internal functions? Perhaps I should use some different approach?

Jan
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Simon Hengel | 23 Sep 12:06 2012
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Re: Organizaing tests in Haskell

Hi,

> Is there any better solution to organize tests in Haskell?

(Disclaimer: I'm the maintainer of Hspec ;)

If you use Hspec[1] for testing, you do not have to assemble your
individual tests manually into a test suit; hspec-discover[2] takes care
of that.

There is no comprehensive user's guide for Hspec yet, but a basic
introduction is at [3].  If you have any questions, feel free to join in
at #hspec on freenode.

> Should I just give up on module encapsulation, or should I only test
> functions exposed by the module and don't worry about internal
> functions?

You can do it with CPP.  Say, if you have a module Foo, with functions
foo, bar and baz, where baz  is not part of the public interface, then
the export list becomes:

    {-# LANGUAGE CPP #-}
    module Foo where (
      foo
    , bar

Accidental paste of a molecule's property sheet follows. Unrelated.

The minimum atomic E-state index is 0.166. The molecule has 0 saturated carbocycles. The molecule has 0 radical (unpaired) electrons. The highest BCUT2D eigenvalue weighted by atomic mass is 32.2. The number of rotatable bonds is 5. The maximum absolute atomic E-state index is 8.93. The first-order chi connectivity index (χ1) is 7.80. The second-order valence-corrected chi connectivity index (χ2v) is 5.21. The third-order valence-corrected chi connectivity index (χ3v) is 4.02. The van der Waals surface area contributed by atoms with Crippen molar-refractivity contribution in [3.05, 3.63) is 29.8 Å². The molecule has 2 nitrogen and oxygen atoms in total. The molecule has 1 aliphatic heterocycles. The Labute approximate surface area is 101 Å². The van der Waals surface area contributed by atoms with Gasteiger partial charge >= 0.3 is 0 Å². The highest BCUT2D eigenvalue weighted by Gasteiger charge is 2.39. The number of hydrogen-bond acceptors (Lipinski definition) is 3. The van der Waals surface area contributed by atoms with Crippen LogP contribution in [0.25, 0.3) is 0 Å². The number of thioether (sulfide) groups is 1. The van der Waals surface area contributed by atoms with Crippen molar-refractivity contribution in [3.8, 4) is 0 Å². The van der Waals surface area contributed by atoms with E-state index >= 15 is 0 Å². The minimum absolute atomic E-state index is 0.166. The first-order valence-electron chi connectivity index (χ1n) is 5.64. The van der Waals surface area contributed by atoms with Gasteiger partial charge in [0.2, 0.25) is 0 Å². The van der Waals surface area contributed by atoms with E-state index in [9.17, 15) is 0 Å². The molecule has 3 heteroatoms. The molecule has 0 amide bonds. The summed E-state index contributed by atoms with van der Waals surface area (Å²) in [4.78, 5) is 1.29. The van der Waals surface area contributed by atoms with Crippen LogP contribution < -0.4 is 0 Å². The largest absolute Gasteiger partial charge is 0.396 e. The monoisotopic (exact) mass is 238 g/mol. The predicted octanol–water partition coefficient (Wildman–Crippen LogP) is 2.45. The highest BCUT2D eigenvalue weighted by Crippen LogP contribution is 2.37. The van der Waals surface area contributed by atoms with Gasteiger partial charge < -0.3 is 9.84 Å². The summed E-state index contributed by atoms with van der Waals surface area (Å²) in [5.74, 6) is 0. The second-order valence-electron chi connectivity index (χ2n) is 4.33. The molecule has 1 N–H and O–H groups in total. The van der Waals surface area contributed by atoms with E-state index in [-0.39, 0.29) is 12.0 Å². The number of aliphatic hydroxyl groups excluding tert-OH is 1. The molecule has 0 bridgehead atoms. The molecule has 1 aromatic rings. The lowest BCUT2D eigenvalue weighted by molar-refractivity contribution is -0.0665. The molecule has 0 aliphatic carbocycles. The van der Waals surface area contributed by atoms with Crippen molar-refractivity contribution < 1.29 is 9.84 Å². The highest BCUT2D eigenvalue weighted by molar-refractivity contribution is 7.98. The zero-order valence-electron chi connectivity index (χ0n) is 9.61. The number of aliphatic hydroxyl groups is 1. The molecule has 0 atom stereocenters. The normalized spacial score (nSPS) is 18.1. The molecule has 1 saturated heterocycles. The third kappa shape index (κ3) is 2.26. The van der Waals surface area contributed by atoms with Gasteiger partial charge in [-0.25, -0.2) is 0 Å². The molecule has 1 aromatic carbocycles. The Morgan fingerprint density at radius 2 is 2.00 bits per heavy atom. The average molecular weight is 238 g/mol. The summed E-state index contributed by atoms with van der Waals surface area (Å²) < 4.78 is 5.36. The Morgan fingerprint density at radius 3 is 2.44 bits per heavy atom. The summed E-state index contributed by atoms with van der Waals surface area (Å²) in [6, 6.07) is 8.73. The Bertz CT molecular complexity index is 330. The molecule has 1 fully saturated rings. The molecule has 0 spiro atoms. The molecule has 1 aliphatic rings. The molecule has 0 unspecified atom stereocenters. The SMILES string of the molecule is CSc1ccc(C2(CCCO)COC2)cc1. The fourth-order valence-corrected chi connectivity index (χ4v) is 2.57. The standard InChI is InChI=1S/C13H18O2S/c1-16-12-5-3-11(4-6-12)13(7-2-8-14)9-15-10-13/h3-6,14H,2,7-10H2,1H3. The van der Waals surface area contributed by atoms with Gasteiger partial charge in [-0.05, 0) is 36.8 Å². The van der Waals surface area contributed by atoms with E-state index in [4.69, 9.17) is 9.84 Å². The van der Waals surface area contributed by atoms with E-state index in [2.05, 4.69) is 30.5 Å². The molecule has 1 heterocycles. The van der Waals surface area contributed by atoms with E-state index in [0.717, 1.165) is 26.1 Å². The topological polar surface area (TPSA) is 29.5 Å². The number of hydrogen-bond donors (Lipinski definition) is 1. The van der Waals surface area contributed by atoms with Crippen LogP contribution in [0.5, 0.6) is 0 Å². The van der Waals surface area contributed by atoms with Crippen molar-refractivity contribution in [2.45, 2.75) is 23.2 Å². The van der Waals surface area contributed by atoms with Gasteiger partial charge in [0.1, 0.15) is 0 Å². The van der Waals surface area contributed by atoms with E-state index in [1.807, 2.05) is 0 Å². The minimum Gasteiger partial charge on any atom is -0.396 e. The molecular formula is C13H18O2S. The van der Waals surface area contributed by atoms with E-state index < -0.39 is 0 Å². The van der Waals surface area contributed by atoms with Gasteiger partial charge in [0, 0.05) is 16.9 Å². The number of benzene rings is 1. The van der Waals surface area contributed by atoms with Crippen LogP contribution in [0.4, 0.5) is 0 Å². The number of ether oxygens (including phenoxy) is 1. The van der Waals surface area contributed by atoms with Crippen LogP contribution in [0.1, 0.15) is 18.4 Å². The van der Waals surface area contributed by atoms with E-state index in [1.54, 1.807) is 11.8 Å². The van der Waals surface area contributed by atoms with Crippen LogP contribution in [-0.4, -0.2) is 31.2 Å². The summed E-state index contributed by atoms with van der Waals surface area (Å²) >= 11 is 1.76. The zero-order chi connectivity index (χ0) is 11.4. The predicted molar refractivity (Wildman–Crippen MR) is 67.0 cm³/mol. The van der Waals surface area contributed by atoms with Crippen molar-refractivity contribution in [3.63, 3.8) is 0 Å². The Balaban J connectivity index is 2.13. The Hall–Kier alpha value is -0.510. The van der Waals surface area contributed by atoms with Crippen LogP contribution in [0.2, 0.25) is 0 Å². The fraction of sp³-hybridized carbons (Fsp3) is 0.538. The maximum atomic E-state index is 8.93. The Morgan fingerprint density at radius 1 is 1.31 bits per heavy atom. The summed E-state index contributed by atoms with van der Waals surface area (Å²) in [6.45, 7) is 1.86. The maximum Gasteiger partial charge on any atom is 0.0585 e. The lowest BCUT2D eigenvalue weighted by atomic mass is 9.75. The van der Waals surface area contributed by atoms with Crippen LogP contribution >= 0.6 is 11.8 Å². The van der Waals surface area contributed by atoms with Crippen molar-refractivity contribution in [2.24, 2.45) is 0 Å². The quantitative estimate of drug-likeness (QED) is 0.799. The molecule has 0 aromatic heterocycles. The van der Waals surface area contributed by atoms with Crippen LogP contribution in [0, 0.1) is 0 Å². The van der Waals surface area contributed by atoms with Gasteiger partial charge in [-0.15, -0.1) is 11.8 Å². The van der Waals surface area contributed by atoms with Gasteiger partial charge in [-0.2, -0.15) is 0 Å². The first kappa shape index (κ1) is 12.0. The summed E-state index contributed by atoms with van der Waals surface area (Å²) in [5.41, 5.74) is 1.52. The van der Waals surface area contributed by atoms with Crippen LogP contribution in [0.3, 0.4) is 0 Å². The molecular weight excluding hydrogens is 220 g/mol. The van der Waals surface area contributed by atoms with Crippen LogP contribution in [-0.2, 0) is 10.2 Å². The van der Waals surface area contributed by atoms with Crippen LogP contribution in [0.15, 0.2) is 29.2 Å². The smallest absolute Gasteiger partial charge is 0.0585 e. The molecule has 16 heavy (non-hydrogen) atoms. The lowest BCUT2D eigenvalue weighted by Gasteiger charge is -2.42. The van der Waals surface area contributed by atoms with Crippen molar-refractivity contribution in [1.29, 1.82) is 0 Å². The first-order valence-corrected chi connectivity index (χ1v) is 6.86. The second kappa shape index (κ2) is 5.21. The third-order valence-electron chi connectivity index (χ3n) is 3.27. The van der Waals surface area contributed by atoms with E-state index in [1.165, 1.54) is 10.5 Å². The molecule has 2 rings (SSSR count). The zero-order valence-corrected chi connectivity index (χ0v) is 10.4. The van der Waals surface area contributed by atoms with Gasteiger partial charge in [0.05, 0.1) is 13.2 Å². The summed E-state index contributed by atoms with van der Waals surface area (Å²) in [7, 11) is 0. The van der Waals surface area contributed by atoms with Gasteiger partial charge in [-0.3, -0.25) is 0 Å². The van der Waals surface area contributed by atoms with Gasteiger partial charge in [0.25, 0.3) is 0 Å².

#ifdef TEST
    , baz
    #endif
    )
(Continue reading)

Matthew West | 23 Sep 12:16 2012
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Re: Organizaing tests in Haskell


On 23 Sep 2012, at 10:25, Jan Stolarek wrote:

> Dear list,
> 
> during many years of Java programming I've been faithful to TDD methology. Recently I've been 
> trying to figure out how to do tests in Haskell. Thanks to RWH and help from great folks at 
> #haskell I've managed to get on my feet. There is however one issue I wasn't able to solve.
> 
> In Java it is very easy to separate test code from the actual source. A Java project simply 
> contains two folders: src and tests. These two are treated as the source directories. Both these 
> directories have the same subdirectory structure. For example I have a source file 
> src/myPackage/mySubpackage/MyClass.java and test for it are kept in file